Carnivorous plants have turned the tables on food webs. Rather than insects munching on plants, these plants chow down on insects.
The “traps” of yellow pitcher plants (Sarracenia flava) – one of several carnivorous plant species native to the Southeast — are actually modified leaves. The flap (or operculum) prevents rain from entering the pitcher. The opening to the pitcher lures insects with nectar, but any bug that reaps the sweet reward will find a very slippery surface. Plop!! There it goes into the digestive fluids at the bottom of the trap.
In North Carolina, the yellow pitcher plant can be found in coastal wetlands as well as further inland in the Piedmont and mountain regions. Unfortunately, many other species of carnivorous plants are threatened or endangered as a result of wetland habitat destruction and over-harvesting by collectors.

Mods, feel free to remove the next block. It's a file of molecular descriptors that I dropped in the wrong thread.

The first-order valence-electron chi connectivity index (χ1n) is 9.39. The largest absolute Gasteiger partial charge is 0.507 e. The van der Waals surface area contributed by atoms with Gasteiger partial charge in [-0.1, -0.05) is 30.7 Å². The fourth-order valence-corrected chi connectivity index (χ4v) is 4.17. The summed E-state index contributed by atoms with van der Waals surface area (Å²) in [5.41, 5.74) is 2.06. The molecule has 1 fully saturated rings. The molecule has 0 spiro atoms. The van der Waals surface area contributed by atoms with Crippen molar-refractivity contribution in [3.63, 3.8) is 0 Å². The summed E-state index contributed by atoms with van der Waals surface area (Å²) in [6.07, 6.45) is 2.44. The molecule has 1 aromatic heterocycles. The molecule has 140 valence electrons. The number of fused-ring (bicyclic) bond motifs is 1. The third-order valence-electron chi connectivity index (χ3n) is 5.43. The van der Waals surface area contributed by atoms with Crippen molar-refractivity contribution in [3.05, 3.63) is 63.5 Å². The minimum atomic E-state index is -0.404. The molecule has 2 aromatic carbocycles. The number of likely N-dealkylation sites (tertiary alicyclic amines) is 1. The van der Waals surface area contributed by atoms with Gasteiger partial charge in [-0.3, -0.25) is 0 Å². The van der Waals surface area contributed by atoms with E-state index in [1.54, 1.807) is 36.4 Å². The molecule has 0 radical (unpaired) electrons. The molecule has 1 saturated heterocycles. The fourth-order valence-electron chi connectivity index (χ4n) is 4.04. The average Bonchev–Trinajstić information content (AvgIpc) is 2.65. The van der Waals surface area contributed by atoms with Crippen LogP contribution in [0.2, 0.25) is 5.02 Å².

Care to admire the pitcher plant’s ferocious beauty up close? If you live in the Triangle region of NC, you can check out pitcher plants growing in the rain garden at the NC Museum of Natural Sciences’ Prairie Ridge EcoStation or at the North Carolina Botanical Garden in Chapel Hill. Those willing to venture a bit further can see them growing in the boggy soils at Carolina Beach State Park.